Great way of putting it! I agree. I think I've kinda topped out the significant gains, and from here on out... I mean, like I said, the Denons sounded great, and so did the HD800s, but frankly for my listening habits I don't see a need to spring more unless I just have money coming out my ears.
My post was to hopefully let other M100 owners know where the product sits in terms of the overall spectrum and either ease some minds (if they're looking up the price chain) or pique curiosity.
Of all my past and present cans the m100 still remains in the family for an exceptionally good reason.
The m50's hit a sweet spot in "the signature" of the sound.
This supercedes the fact that it is bass heavy or treble edgy or not as clear as the top cans simply because you can ENJOY the music thru them.
It is easy for the brain to adjust to their signature sound.
I had earlier said I believed they had some burn in. This post definitely left me re-thinking that. I wonder if that's how people get to thinking headphones are imbalanced one way or another: they adjust to a given headphone's sound signature. Like if I spent a few weeks on a pair of Grados would I think the M100s are a bloated bassy mess?
Yes once your brain adjusts to a certain can signature, you will notice this effect.
The trick is finding the can that you can most easily adjust to. .
You realize by comparing two completely different headphones, you already jeopardized your opinion on the matter. I've done double blind tests with about 15 different headphones (having worked in a headphone shop for about 2 years) and can tell you that the adaptation to sound has a far greater impact on how one perceives the sound than actual physical changes of the headphone.
Also, keep in mind I am not suggesting that it doesn't exist at all, just that most of the time, when people say they experience "burn in" it is just their mind getting used to a new headphone's sound. Even Tyll has studied it and his tests has shown the phenomenon to be inconclusive. There are changes in the driver, but the questions then become "are these changes within the threshold of human perception" and "can this be consistently obtained." Naturally all headphones will have some physical changes and even the smallest things can have impact on sound (also I'd put good money on the answer to the latter question being "no"). The XL pads change the sound inherently by measurement, however that does not mean that everyone can hear them, and even some that BELIEVE they can hear them can just be experiencing the placebo effect.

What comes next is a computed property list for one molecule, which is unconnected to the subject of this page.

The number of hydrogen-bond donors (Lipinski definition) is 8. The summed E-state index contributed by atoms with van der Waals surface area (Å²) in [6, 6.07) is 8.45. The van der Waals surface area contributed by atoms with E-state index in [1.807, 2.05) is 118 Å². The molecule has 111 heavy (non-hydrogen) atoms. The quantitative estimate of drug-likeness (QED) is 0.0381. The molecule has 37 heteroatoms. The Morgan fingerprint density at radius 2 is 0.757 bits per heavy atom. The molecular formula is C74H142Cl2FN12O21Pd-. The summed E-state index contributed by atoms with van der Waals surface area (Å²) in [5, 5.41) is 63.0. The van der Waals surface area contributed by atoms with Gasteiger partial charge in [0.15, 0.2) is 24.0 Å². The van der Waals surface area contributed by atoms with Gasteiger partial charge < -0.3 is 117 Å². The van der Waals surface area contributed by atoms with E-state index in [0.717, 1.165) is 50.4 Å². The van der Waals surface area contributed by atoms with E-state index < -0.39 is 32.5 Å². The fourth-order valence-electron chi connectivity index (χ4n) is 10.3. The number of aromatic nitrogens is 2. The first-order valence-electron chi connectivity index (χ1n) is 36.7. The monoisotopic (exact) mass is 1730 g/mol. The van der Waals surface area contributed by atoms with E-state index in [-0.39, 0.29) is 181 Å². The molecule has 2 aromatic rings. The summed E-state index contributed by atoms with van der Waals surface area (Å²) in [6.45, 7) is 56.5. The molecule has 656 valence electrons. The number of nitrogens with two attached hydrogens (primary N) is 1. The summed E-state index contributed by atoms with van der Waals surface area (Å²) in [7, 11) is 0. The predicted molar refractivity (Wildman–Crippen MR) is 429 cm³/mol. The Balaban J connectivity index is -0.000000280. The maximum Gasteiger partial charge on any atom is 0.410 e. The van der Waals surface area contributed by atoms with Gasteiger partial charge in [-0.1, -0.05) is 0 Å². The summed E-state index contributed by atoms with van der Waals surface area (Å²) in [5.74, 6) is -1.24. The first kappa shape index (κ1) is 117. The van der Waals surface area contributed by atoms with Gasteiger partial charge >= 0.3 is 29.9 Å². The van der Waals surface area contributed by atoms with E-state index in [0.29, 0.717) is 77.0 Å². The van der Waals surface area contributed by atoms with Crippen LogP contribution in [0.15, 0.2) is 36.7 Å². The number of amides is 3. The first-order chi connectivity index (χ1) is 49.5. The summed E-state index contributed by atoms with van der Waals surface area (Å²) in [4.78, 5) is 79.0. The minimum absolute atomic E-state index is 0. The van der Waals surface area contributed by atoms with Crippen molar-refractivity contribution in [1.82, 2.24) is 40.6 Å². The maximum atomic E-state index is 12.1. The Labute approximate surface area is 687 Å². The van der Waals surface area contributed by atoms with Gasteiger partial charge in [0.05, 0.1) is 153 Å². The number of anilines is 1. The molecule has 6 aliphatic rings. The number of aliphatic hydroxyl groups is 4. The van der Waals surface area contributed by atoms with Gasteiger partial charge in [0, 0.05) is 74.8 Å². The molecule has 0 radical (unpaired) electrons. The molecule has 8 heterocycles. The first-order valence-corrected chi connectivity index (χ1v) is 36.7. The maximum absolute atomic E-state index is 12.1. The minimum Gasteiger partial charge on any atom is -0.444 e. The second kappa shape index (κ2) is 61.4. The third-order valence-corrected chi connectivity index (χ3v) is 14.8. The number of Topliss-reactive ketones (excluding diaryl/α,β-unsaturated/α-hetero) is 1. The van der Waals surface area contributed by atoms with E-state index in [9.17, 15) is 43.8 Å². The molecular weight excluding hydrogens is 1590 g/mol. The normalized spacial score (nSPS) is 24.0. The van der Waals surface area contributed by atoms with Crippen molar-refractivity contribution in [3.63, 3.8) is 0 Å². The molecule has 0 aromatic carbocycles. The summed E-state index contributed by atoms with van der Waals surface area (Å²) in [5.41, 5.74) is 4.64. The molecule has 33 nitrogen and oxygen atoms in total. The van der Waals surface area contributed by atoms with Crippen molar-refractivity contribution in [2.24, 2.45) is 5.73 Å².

Btw, I can't remember every headphone I did those DBX tests with, but one of the few I could consistently hear a difference in was the HE-400. Inconsistently was, coincidentally, the PX100-IIs. The M-100s, M-80s, the Momentums, 598s, TMA-1s all just didn't change. I hear more of a change from the XL pads than I heard between my personal pair and a brand new out of box pair of M-100s.
1- BRAIN BURN
2- DRIVER BURN
BOTH EXIST APART FROM EACH OTHER!!
Regardless of how much the mind played on influence the perception, and magnify it..
The difference was still there (!)
The human ear is the greatest living sound perceiving measuring tool..!!
Yes the mind is ALWAYS filtering the sound(!)
Like background noise disappears when your listening to someone talk or when your sleeping in a noisy place yet still awake to your name being called (like a classroom lol)
Soo what can we do?
Accept your perceptions and try to realize the mind can play tricks of placebo, or focus BUT
If Placibo helps your mind enjoy that more expensive item, then it is a REAL enjoyment!!
Edited by Maxx134 - 3/15/14 at 3:41pm